29) Terrific Mother by Lorrie Moore
So, disclaimer – this is a *short* book: it’s been a busy week. It’s part of a set of Faber short stories published recently (called, appropriately, Faber Stories), which includes stories from a wide range of authors. Other disclaimer: I love Lorrie Moore, and she can basically write no wrong in my eyes. If you haven’t read Anagrams, Self-Help, The Gate at the Stairs, Bark, or Birds of America, then stop reading this post now and go buy them all! She’s an utterly wonderful writer: insightful, funny, concise, powerful, poignant and consistently witty and smart.
She also has the ability to wrongfoot, as she does at the opening of this story – in the first paragraph, we learn that Adrienne has accidentally killed the baby of friends of hers, and we look set for an exploration of that shocking opening news: but actually, Adrienne ends up with a new partner at a retreat, and it is the exploration of her new relationship and her own coming back into the light to a sense of self that we experience.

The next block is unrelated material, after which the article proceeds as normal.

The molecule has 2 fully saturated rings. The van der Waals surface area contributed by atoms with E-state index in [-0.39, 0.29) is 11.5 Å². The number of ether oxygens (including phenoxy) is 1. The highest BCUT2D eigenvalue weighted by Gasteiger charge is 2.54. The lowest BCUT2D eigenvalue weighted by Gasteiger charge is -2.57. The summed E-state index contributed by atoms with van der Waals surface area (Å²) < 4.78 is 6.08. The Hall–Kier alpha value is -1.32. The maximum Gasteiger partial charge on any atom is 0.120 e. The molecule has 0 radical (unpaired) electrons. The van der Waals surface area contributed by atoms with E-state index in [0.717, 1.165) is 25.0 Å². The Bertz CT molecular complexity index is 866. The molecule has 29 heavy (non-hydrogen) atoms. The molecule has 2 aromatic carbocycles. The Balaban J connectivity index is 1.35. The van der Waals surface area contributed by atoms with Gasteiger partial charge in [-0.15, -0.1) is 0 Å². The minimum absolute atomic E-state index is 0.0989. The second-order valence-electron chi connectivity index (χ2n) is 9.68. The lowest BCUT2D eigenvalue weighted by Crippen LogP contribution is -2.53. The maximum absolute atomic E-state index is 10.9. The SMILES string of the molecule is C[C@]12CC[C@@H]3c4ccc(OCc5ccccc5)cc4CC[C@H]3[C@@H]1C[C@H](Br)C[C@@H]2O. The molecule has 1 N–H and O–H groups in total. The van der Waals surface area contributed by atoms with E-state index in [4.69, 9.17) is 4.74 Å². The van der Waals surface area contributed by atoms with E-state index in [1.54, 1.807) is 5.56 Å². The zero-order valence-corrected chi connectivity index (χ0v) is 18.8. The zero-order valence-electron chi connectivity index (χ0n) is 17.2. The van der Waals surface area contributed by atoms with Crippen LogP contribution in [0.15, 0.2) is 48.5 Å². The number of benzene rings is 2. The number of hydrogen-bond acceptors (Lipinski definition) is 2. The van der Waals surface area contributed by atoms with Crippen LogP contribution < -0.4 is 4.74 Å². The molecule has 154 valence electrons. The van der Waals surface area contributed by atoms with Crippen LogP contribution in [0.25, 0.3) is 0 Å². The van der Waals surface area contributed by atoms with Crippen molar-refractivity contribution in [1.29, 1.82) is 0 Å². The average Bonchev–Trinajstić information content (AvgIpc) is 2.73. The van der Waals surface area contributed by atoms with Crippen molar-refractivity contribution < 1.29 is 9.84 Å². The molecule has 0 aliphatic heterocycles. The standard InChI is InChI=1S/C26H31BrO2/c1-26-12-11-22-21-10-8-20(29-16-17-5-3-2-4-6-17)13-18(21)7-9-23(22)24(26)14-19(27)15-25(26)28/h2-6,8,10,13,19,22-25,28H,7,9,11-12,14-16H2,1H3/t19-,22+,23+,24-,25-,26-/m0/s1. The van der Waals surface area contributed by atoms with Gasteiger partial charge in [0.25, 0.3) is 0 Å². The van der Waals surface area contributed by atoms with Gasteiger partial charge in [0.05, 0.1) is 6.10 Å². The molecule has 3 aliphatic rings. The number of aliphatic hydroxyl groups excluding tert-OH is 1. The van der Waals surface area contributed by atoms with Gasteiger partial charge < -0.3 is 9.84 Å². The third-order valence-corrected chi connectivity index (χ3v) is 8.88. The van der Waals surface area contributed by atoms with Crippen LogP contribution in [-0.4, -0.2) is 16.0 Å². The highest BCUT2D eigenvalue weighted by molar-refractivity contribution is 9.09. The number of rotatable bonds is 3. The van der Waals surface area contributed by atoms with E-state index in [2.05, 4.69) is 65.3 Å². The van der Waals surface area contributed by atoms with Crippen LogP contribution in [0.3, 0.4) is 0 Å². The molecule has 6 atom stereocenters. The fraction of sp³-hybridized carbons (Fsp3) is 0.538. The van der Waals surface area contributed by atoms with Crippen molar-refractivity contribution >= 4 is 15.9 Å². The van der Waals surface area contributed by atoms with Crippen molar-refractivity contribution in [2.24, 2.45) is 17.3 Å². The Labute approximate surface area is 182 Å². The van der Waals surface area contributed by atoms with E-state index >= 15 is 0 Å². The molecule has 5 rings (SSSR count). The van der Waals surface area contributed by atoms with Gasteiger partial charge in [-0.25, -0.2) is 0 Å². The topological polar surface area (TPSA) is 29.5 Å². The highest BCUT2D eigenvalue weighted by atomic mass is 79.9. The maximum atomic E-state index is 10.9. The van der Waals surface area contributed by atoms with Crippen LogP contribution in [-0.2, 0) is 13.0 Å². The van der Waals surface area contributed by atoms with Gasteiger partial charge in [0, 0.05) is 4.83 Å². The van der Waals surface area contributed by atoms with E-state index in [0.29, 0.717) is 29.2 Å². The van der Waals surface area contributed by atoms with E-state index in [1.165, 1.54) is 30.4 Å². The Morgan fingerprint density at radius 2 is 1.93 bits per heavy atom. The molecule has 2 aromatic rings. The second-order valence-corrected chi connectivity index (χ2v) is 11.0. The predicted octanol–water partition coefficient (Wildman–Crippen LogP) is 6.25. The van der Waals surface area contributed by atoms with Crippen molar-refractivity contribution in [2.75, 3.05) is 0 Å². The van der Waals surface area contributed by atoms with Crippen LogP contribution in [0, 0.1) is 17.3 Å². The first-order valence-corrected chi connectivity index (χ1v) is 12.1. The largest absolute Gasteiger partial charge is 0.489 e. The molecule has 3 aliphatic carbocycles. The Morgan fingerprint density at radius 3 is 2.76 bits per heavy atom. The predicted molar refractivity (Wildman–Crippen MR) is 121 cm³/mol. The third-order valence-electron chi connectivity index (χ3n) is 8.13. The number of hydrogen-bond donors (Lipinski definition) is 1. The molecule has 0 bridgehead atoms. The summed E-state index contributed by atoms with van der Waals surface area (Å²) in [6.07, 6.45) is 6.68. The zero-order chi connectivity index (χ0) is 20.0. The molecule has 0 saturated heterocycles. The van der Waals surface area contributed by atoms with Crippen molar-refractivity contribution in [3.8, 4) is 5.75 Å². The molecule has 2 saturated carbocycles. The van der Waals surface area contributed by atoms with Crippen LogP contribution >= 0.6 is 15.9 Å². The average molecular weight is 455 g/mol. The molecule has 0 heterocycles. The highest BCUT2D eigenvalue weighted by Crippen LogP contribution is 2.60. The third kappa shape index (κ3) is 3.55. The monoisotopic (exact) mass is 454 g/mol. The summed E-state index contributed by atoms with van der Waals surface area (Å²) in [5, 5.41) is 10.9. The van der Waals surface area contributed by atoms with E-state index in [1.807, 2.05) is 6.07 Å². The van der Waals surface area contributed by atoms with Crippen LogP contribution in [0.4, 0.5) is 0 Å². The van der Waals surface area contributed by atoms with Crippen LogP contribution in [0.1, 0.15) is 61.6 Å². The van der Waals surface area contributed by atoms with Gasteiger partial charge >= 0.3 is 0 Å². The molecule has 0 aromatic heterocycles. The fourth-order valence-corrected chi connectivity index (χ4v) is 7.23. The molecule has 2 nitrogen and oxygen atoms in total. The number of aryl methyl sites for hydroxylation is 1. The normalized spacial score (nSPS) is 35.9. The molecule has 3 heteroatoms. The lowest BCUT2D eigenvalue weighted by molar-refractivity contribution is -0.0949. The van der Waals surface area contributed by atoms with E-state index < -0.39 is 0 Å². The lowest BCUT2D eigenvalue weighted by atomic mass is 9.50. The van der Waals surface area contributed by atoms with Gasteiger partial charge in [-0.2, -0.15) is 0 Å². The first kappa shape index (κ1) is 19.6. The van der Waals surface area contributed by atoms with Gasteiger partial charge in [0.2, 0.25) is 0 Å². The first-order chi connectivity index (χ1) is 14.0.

There are some great minor characters – the mysterious masseuse Ilke is particularly beautifully sketched – and Adrienne becomes rightfully annoyed by those who are surrounding her: at dinners laden with pretension, and in a relationship which start on thin foundations and begins to feel whimsically slight.
What impresses about Moore’s writing here, and in so many of her books, is how much she manages to convey in so few words and pages. I genuinely felt by the end that I knew so much about Adrienne, and her emotional and psychological inner life – or, to lapse into cliche, the journey she has gone on.
So this might only be about 60 pages, and probably the shortest book I’ve read this year, but it packed one of the largest emotional punches. Moore is, simply, a marvellous writer.
BUY IT NOW; Terrific Mother: Faber Stories